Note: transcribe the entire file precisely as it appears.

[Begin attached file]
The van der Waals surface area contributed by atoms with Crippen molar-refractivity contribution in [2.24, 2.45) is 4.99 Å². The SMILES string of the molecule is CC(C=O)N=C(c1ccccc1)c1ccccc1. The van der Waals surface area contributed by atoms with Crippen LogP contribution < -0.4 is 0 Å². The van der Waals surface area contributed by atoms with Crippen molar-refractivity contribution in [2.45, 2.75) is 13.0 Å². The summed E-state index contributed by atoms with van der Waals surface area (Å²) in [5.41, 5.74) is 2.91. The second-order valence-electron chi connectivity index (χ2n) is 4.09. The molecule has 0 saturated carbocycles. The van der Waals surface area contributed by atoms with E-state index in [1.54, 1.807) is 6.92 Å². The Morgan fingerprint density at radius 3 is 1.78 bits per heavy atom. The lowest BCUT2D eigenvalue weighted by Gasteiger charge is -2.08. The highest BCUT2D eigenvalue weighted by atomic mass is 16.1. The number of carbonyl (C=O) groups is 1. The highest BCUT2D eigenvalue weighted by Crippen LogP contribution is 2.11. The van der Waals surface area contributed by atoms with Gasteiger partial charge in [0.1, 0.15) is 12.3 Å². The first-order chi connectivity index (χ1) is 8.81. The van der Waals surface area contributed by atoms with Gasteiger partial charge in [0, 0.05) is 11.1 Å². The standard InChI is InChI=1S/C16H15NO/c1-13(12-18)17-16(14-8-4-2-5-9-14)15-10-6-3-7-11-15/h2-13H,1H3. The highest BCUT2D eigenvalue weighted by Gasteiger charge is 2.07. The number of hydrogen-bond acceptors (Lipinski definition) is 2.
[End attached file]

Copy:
The van der Waals surface area contributed by atoms with Crippen molar-refractivity contribution in [2.24, 2.45) is 4.99 Å². The SMILES string of the molecule is CC(C=O)N=C(c1ccccc1)c1ccccc1. The van der Waals surface area contributed by atoms with Crippen LogP contribution < -0.4 is 0 Å². The van der Waals surface area contributed by atoms with Crippen molar-refractivity contribution in [2.45, 2.75) is 13.0 Å². The summed E-state index contributed by atoms with van der Waals surface area (Å²) in [5.41, 5.74) is 2.91. The second-order valence-electron chi connectivity index (χ2n) is 4.09. The molecule has 0 saturated carbocycles. The van der Waals surface area contributed by atoms with E-state index in [1.54, 1.807) is 6.92 Å². The Morgan fingerprint density at radius 3 is 1.78 bits per heavy atom. The lowest BCUT2D eigenvalue weighted by Gasteiger charge is -2.08. The highest BCUT2D eigenvalue weighted by atomic mass is 16.1. The number of carbonyl (C=O) groups is 1. The highest BCUT2D eigenvalue weighted by Crippen LogP contribution is 2.11. The van der Waals surface area contributed by atoms with Gasteiger partial charge in [0.1, 0.15) is 12.3 Å². The first-order chi connectivity index (χ1) is 8.81. The van der Waals surface area contributed by atoms with Gasteiger partial charge in [0, 0.05) is 11.1 Å². The standard InChI is InChI=1S/C16H15NO/c1-13(12-18)17-16(14-8-4-2-5-9-14)15-10-6-3-7-11-15/h2-13H,1H3. The highest BCUT2D eigenvalue weighted by Gasteiger charge is 2.07. The number of hydrogen-bond acceptors (Lipinski definition) is 2.